Google Glass and the adaptation of technology


We have accepted different social norms around technology into our everyday life.  From the first phone call received in a public space.  Getting over the initial embarrassment of not finding your phone or hear it ring, whilst everyone stares at you to pick it up in dismay.  Then it was the turn of the people walking around with their Bluetooth hands free kit, showing off their multitasking skills -  where we presume they  are either talking to themselves or to us! What could possibly next in line? Well, it appears we are now going to be wearing these devices…

That’s right, wearable devices.  With Google trialling their “Google Glass” out in the field – earmarked for launch by the end of the year (Mack, 2013)[i] what new social behaviours will occur? As I have begun writing this article, before the glasses have even been launched yet, Google Glass have been banned in a Seattle bar already (Clark, 2013)[ii]. On what seems to be on bounds of privacy, as there is apparently no way of easily patrolling what the Google Glass’ wearer is doing.

Image credit:  Stop the cyborgs:

Along similar lines, mobile phones with cameras these days have the shutter sound on by default, making it difficult to disable it (often requiring  a 3rd party app).  What will the Glass do? They have the red light indicating the Glass is ‘active’, but this is apparently not visible enough to everyone around them. Maybe, not so far in the distant future we will hear subliminal beeps from a video recording or a shutter sound coming from someone’s glasses.  If so, I think this will take some time in getting use to as everyone naturally expects someone to be holding the item visibly in their hand.

So, will we be walking around not really engaging with the world? Being in London, it will make for an interesting tube journey; if you are the only person on your row with no glasses. Watching people stare into space and start talking to their glasses out of the blue. Will the glasses get confused if it picks up another person communicating to their own? Not to mention looking like cyborgs.  However, I can also see it becoming part of fashion and a ‘thing’ to have. Like, with the Nokia fascias of 1998, we may see people swapping coloured frames with one another. Perhaps we will eventually buy into designer branded versions like we do now for phone/tablet covers.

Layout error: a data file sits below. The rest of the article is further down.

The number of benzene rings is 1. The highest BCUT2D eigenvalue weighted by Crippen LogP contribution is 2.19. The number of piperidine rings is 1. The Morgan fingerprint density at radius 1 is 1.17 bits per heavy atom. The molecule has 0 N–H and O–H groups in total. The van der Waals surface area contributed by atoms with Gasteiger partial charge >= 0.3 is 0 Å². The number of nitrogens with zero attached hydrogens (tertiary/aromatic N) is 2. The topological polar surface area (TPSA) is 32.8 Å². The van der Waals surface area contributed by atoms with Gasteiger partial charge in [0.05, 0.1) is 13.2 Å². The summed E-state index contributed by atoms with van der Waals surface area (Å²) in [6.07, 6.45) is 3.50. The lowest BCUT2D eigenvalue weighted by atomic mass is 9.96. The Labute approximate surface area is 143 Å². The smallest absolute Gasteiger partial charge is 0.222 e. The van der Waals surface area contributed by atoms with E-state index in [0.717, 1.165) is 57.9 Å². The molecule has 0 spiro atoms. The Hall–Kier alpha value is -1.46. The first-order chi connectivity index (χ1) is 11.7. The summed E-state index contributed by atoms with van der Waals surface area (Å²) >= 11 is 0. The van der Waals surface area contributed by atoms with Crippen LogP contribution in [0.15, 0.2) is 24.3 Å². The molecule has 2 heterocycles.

On that note, we may surprise ourselves at how we adopt new technology into our everyday lifestyle. Like how mobile phones were originally designed for the purpose to send and receive calls on the go. The most popular feature turned out to be SMS texting , due to social interaction it was sometimes easier to text someone then go out of the way to make a phone call. (Reid & Reid, 2004)[iii] More recently, it is the phenomena of taking photos with your tablet whilst out-and-about. Looks strange, as it is much more cumbersome than your normal digital camera, and the picture quality is probably not much better than that on your phone. So, why?  I believe it has to do with the display size of the viewer, and the ability to share it instantly to the rest of the world. (Obviously, dependent on wifi / network coverage).

Image credit : Gizmodo

To conclude, as any new technology enters the market, it will initially be met with a lot of misconception and resistance. However, as time goes on we learn to embrace and adapt to change, finding different ways of using technology to adapt to our own lifestyle – thus making it an intriguing task for designers to design for.  This behaviour can be applied in their own way across products, from a simple design of a web page to a new concept like Google Glasses. In doing so, it sparks new challenges and ideas, which will go through much iteration in consideration of the user. This is where we fit in.

[i] Mack, E. (2013)$1500
[ii]  Clark,J. (2013)
[iii] Reid, Donna and Reid, Fraser. “Insights into the Social and Psychological Effects of SMS Text Messaging.” Text 2005.February (2004): 1–11.
Image credit (main image): Tech Radar:[/do]

About the author


Emily Chia

Information Architect and User Experience Designer

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